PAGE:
• Marina’s cagey about future boyfriends – maybe she wants her independence, maybe she’s not into boys? We get a hint of her intentions.
  • Lastly, Marina was out in the streets of Atlantis when she wasn’t supposed to be; it’s dangerous, says her mother. What’s out there that’s dangerous? If you’ve read the start of the novel, you know, but this also hints that there is danger to come (plot).

Dialogue tags and action beats

Many characters are going to speak in your novel, so you have to make sure the reader knows who is saying what. That’s what dialogue tags are for.

A dialogue tag is ‘he/she/they said’ in its most basic form. Many writers, when they start out, seem to think that ‘said’ is boring and must be avoided at all costs. That’s not true! While you don’t want dozens of ‘saids’ all over the page, you also don’t want to try too hard to use alternative tags – it will look obvious and distract from the narrative.

There’s no need to get into dialogue tag acrobats and show off your vocabulary. Using tags like ‘they intoned’, ‘she breathed’, ‘he enthused’ will weary the reader. Simplicity is best. ‘Said’ is best.

Beware non-speech dialogue tags as well. Can your character really gasp while speaking? No, and it’s not a dialogue tag. (You can pant, though.) Smiled, laughed, chuckled, grinned, etc. are not dialogue tags – but they are action beats.

An action beat is a piece of description that comes before, in the middle of, or after a piece of dialogue. It gives some insight into the characters’ emotions, intentions and movements, and helps vary the structure and pace of dialogue to avoid a ping-pong format where you just bounce between lines of dialogue.

To illustrate the difference between an action beat and a dialogue tag, here’s another passage from Traitor’s Revenge:

“Alethea? Alethea, come on!” Kei’s voice came over the shortwave, breaking her out of her shock. (Dialogue tag, followed by a bit of description.) “We have to leave now. What’s wrong with you?”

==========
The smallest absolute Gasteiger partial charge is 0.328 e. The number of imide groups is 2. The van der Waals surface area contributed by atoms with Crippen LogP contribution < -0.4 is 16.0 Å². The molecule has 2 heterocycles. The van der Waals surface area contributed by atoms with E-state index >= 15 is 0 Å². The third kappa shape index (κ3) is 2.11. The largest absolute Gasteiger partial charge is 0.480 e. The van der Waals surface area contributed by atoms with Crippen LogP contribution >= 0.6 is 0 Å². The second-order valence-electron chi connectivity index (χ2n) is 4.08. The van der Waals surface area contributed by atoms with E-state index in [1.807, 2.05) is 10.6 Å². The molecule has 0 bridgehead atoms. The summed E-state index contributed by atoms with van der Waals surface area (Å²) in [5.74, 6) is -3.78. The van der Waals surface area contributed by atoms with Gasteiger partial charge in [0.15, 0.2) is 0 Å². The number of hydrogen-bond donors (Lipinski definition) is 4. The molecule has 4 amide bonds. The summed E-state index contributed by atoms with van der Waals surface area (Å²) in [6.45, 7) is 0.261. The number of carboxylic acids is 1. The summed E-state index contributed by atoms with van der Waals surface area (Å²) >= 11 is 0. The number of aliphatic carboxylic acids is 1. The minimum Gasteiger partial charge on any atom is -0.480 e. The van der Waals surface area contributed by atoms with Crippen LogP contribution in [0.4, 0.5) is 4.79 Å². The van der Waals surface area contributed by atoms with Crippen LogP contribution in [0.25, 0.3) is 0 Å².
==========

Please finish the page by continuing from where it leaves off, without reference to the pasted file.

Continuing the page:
“Sorry. I’m coming,” Alethea replied before turning and swimming back to the Barracuda. She almost couldn’t find the submarine, for her mind was in too much of a haze. (Action beat describing her intention and emotional state.)

You don’t always have to add a dialogue tag or action beat; if it’s clear who is talking, you don’t have to be extra obvious about it. You can switch between dialogue tags and action beats to make the dialogue flow more interesting, too.

Formatting dialogue

Lastly, it’s important to format your dialogue correctly. Punctuation is a guide for your reader just as road signs are there to guide road users: it ensures a smooth reading experience without interruptions or confusion.

I have seen some pretty creative dialogue punctuation in my time, so let’s look at another example from Traitor’s Revenge to show you how it’s done properly:

“Didn’t I tell you this would be worth it?” Alethea said, beaming over the spread of Viking artefacts laid out on the meeting room table – torcs, coins, axes, and all manner of other Viking things.

“They don’t look all that valuable,” Marina said as she picked the seaweed off a half-worn helmet.

“That’s just because they’ve been underwater for so long. They’ll look better once we clean them off. So, how much are they worth, Kesä?”

The accountant frowned. “These are not Leif Erikson’s things,” she said.

“They’re not?” Alethea said, her face falling. “But everybody says that’s his ship.”

In short, here are the basic rules for dialogue formatting and punctuation (in UK English!):

  • You can use either single or double quote marks, but keep it consistent. In UK English, it’ s typical to use single quote marks, then double inside single (in case a character is quoting someone else in their dialogue).
  • Question and exclamation points should be inside the quote marks, not at the end of your dialogue tag.
  • Commas separate dialogue from their corresponding dialogue tag, and they go inside the quote mark.
  • Action beats are separated from the dialogue with full stops, not commas.
  • It’s best practice to place your dialogue tag close to the start of dialogue, rather than at the end of a long paragraph of dialogue, to make it clear who is speaking.

And there you have it – that’s how you write good dialogue!

If those snippets of dialogue have whetted your appetite for a steampunk pirate adventure, dive into Traitor’s Revenge by Jessica Wood.